Those crazy dreamers at 2929 Entertainment sure like messing with the status quo, don't they? As if simultaneously releasing films in theaters, on DVD and on cable at the same time wasn't enough -- now, they're messing around with the way films are marketed too, at least according to a recent piece in The Hollywood Reporter. Not content with the way things work in any part of the filmmaking system, 2929 is offering incentives to ticket buyers such as film scores, deleted scenes, online production stills and online production notes to encourage viewers to buy tickets to its day-and-date release The Architect on movietickets.com.

"This is the first of 10 or more (promotions) in the next 12 months that will include this type of value add," said Mark Cuban, co-owner of 2929, in the article. "We will continue to look for additional digital products we can offer as a reward for those who watch the movie in a theater." At the movietickets.com site, ticket buyers can download the music from the film as MP3 files and look at production stills, while the deleted scenes will be included on the film's DVD -- coming out, you guessed it, the same day as the film's theatrical release.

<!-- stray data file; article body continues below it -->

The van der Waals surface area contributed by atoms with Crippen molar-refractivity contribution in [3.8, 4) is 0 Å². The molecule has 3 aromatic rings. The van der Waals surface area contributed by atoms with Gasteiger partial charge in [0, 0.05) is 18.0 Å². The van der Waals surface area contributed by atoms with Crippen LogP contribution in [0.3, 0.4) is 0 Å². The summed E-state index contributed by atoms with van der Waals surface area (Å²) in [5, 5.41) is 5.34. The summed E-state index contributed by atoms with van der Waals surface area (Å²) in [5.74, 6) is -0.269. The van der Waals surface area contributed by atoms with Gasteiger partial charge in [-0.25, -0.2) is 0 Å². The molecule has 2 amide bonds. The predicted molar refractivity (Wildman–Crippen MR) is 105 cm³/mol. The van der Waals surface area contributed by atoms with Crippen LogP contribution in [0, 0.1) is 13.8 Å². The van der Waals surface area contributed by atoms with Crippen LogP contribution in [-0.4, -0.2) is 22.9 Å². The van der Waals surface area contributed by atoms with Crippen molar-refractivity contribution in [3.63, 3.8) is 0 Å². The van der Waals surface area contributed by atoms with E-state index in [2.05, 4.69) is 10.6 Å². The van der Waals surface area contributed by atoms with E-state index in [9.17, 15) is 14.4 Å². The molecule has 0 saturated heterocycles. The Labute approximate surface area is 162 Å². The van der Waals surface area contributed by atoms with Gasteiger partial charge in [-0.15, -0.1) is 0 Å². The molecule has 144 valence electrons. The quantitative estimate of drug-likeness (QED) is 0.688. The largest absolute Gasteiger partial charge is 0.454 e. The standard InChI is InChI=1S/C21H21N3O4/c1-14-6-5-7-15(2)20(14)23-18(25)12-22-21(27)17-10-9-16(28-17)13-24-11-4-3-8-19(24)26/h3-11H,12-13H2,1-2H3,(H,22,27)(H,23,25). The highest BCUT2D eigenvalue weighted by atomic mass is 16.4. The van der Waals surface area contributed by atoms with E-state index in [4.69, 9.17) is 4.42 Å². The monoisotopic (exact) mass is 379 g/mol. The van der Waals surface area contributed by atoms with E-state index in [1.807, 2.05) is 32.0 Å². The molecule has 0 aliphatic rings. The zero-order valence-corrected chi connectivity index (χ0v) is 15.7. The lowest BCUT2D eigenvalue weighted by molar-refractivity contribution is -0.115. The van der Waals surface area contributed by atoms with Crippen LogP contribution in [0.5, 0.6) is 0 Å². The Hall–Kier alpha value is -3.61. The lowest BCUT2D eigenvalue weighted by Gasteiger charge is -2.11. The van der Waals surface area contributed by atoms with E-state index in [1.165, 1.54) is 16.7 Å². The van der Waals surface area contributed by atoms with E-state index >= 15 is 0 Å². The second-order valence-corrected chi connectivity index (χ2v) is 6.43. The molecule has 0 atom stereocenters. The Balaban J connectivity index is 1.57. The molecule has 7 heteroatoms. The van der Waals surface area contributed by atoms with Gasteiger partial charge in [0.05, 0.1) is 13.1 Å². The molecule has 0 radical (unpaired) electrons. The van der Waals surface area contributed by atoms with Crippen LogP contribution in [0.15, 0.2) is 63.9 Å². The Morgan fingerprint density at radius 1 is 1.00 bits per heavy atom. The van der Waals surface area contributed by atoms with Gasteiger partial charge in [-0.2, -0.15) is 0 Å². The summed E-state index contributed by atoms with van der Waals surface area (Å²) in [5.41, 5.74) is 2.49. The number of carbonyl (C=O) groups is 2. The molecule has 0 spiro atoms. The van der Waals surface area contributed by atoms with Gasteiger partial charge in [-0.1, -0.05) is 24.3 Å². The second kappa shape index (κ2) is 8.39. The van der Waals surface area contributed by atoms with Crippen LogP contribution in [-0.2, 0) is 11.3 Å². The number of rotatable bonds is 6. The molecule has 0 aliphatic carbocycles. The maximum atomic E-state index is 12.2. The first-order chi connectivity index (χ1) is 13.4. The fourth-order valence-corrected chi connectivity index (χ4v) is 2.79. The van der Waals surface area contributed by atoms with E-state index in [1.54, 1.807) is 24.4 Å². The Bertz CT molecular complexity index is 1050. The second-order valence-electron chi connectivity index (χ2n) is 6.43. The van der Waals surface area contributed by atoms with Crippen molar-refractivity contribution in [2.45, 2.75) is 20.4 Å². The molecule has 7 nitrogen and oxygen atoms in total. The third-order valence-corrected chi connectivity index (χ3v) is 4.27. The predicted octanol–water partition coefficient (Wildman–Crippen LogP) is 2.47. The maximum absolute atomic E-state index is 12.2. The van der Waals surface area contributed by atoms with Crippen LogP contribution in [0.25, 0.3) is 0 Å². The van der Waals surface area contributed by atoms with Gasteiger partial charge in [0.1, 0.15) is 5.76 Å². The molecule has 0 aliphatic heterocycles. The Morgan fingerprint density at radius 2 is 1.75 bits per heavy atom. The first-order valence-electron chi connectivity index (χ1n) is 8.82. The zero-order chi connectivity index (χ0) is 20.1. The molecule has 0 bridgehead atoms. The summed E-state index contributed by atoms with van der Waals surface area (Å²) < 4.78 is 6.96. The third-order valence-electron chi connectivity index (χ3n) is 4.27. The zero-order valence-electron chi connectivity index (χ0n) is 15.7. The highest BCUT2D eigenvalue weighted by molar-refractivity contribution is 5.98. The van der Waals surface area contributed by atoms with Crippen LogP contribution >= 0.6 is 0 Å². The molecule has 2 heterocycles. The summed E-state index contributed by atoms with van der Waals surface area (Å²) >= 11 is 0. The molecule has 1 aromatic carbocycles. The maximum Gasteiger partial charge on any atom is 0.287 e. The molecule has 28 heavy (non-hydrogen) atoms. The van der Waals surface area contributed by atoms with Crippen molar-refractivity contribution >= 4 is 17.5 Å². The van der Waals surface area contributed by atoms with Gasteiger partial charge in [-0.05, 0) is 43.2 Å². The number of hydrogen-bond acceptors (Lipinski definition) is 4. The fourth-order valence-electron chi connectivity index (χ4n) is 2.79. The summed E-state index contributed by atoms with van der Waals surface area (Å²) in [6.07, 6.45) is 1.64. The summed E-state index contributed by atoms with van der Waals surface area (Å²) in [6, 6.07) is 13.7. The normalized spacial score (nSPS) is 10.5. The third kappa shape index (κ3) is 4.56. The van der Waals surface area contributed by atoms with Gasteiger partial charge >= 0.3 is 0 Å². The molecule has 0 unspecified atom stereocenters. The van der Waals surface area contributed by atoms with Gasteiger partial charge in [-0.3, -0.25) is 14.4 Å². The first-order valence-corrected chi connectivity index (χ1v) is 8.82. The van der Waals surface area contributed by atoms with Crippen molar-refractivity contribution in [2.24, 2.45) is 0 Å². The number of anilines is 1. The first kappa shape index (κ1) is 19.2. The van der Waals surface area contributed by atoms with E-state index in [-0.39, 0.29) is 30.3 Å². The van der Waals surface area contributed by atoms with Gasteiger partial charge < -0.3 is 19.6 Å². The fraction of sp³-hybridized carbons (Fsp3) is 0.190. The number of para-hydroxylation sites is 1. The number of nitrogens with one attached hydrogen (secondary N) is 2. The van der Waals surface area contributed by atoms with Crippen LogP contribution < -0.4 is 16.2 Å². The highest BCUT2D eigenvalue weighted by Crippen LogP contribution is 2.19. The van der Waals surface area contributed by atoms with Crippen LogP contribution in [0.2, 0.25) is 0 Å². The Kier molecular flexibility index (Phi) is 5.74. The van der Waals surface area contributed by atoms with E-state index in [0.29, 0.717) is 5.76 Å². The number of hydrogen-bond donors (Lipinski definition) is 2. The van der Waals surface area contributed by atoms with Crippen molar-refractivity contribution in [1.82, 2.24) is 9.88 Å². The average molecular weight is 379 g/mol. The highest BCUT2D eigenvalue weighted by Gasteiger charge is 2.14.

The Architect, directed by first-timer Matt Tauber and scripted by Tauber and David Greig, concerns two Chicago families, one led by a wealthy architect and his wife (played by Anthony LaPaglia and Isabella Rossellini) and another led by a poor mother (played by Viola Davis) who asks LaPaglia to tear down the housing project he created because its dangerous. To be honest though, I'm not sure I really agree with the day-and-date release strategy at all. I kinda like going to the theater to see a movie and then catching it again on DVD a few months later. Having time in between is a good thing. It lets you re-discover the film when you watch it on DVD -- which adds to the enjoyment of it the second time around (at least for me).

That said, Mark Cuban is no dummy. And I have to admit this is a pretty innovative way to promote a movie. So, if he's trying to make this kind of thing work, he might be on to something. In the end, the success or failure of this venture will depend on what it usually depends on: money. If this film makes money, you can bet on seeing more films released and marketed this way. If not, well, you probably won't.

So, anyone in favor of this kind of film release or is it a bad idea?